Now, the problem with binary search is, well, not necessarily the problem,

but the situation is that when it's time to insert a new element,

we have to move everything larger over one position, just like an insertion sort.

So if the table has A, E, R, and S, and we have to insert the value C,

then we have to move the E, R, and S over one position to put the C.

And then put the value associated with C.

You'll have to do the same thing in the vals array.

Move all the values associated with those keys over in one position and

put the associated value in.

So this is a trace of what would happen for our trace.

And again, every insertion involves

making a new position by moving all the larger keys over one position.

Do the same thing in the vals array.

[COUGH] And if it's changing the value

associated with a key that's already there, then it's just a matter of

finding where the key is and changing the value at that index.

So from that trace,

it's pretty easy to see what's involved for the code.

And we'll skip that code and

just take a look at the comparison between this elementary implementation for

symbol tables with the sequential search in an unordered list.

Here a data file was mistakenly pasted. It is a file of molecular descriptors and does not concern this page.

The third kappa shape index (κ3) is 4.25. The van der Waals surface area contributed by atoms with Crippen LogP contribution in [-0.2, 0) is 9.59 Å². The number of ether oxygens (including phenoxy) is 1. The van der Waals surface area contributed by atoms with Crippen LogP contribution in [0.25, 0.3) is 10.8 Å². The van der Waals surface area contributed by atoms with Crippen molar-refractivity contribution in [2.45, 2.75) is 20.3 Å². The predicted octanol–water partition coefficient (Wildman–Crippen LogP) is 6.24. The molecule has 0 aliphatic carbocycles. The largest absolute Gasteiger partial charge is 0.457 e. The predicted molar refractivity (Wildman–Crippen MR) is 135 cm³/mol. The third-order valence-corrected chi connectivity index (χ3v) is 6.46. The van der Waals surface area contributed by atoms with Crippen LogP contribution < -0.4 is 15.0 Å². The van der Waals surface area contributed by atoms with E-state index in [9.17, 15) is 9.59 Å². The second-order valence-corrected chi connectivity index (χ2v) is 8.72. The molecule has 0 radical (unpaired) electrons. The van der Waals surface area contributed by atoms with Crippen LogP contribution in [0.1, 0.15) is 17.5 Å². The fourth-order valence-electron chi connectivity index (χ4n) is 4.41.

So, one thing is we're using a different key interface.

We're taking advantage of the fact that the keys are comparable

to give us an efficient search.

We can do search in worst case, in average case, in time proportional to log N.

That's what binary search provides for us.

And this is a fine data structure for symbol tables where there is,

[COUGH] that are relatively static,

where the values don't change much, and most of the operations are search.

It's hard to beat binary search.

On the other hand, in a dynamic situation where there are a lot of inserts,

this method is going to be problematic, because the cost of its insert is linear.

It's proportional to N over 2.

If you have a huge number of operations and

every one of them is proportional to the symbol table size,

then you're just not going to be able to support huge numbers of keys.

What we want is sufficient implementations of both search and insert.